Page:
Mike Rizzo told us: "That is the way I was taught also. But today, rotating your hips around and dropping your hind leg back is more preferred. This way, the hitter can disguise the bunt and hopefully surprise the defense."
But that doesn't explain why so many hitters, especially here in Washington, are simply not good at it? (SBF)
"That's true. They don't practice the skill enough. Every single pitcher on this team was probably the star hitter of their high school teams. Once they advanced to professional ball--even college ball--the DH took over. They never hit again and that skill suffered." Mike Rizzo went on to say how they must convince their pitchers that bunting is an important tool in The National League. "We try to stress that by being able to handle the bat, Manny (Acta) might be able to keep them in a ball game longer and get them a win in a close game. They need to understand that bunting is important."
Mr. Rizzo also agreed Washington has been a poor bunting team and even our everyday players must take better pride in practicing the skill and not make it a lost art. Sohna and I noticed too many players today were offering at too many pitches up, out or low in the strike zone. "We have to get them to understand that we can win games by bunting well--not just by hitting the ball out of the park," concluded Mike.
Learning to be a more complete player--what a thought.
Mastering tasks like our catchers were also doing today. For nearly two hours--Minor League Manager Jon Stearns threw ball after ball into the dirt for Jesus Flores, Wil Nieves, Javier Valentin and every other backstop in camp to block, pickup and potentially throw out runners. At the same time, everday field players ran the bases in front of those catchers--making the decision to advance--all the while listening carefully to the baserunning expertise of new coach Marquis Grissom. Grissom seems to command respect. Whenever he spoke--the practice stopped as everyone listened.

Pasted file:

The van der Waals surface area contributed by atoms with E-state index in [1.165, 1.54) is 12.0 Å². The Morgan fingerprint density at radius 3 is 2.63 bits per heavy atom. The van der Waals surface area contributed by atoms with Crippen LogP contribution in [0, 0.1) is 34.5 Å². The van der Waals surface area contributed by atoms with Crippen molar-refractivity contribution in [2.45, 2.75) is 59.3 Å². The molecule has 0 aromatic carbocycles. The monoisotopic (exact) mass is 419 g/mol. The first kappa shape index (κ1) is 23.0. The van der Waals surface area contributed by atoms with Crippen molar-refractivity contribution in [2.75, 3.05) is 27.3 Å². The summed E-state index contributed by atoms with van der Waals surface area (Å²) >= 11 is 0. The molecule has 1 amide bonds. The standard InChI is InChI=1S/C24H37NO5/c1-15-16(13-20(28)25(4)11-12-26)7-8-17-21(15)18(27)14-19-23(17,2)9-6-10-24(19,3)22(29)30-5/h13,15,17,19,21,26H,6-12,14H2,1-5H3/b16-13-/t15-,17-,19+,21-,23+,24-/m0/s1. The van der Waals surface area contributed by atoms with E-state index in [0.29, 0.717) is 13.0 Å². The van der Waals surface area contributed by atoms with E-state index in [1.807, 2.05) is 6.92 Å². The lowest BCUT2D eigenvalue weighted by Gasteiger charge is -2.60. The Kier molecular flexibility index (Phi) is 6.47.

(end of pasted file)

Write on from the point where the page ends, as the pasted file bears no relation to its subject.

As usual--Jon Stearns was his overly outgoing self. One pitch to Wil Nieves bounced and struck him hard right in the face mask--knocking him momentarily. Stearns--never one to baby ANYONE yells out: "That's the way to use your head Nieves!!" As funny as it was--Stearns was serious too.
That businesslike approach also set up by new Strength & Conditioning Coach Jim Philbin. Like Batting Instructor Rick Eckstein, Philbin has quickly gained the respect of Our Players. Not only do all players have to run from work station to work station-- all pitchers are running hard on the outfield track--foul pole to foul pole. Winded by their efforts, some had to take breaks. All Hitters running the bases--hard, not letting up--over and over again--not a lot of stopping.